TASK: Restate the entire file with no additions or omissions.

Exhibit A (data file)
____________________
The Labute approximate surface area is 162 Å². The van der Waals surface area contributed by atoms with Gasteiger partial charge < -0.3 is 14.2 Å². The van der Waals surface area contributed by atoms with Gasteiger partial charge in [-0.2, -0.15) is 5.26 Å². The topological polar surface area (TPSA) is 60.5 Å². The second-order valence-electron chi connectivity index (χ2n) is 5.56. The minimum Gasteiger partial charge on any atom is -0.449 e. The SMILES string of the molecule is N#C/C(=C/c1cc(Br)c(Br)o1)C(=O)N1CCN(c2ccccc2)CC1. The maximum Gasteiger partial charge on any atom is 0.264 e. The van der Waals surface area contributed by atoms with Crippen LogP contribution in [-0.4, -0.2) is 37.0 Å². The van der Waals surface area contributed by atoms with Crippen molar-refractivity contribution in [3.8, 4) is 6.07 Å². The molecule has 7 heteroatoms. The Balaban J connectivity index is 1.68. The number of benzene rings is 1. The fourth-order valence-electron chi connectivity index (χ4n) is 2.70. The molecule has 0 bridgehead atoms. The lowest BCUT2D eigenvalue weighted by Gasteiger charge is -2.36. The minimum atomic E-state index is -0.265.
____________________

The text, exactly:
The Labute approximate surface area is 162 Å². The van der Waals surface area contributed by atoms with Gasteiger partial charge < -0.3 is 14.2 Å². The van der Waals surface area contributed by atoms with Gasteiger partial charge in [-0.2, -0.15) is 5.26 Å². The topological polar surface area (TPSA) is 60.5 Å². The second-order valence-electron chi connectivity index (χ2n) is 5.56. The minimum Gasteiger partial charge on any atom is -0.449 e. The SMILES string of the molecule is N#C/C(=C/c1cc(Br)c(Br)o1)C(=O)N1CCN(c2ccccc2)CC1. The maximum Gasteiger partial charge on any atom is 0.264 e. The van der Waals surface area contributed by atoms with Crippen LogP contribution in [-0.4, -0.2) is 37.0 Å². The van der Waals surface area contributed by atoms with Crippen molar-refractivity contribution in [3.8, 4) is 6.07 Å². The molecule has 7 heteroatoms. The Balaban J connectivity index is 1.68. The number of benzene rings is 1. The fourth-order valence-electron chi connectivity index (χ4n) is 2.70. The molecule has 0 bridgehead atoms. The lowest BCUT2D eigenvalue weighted by Gasteiger charge is -2.36. The minimum atomic E-state index is -0.265.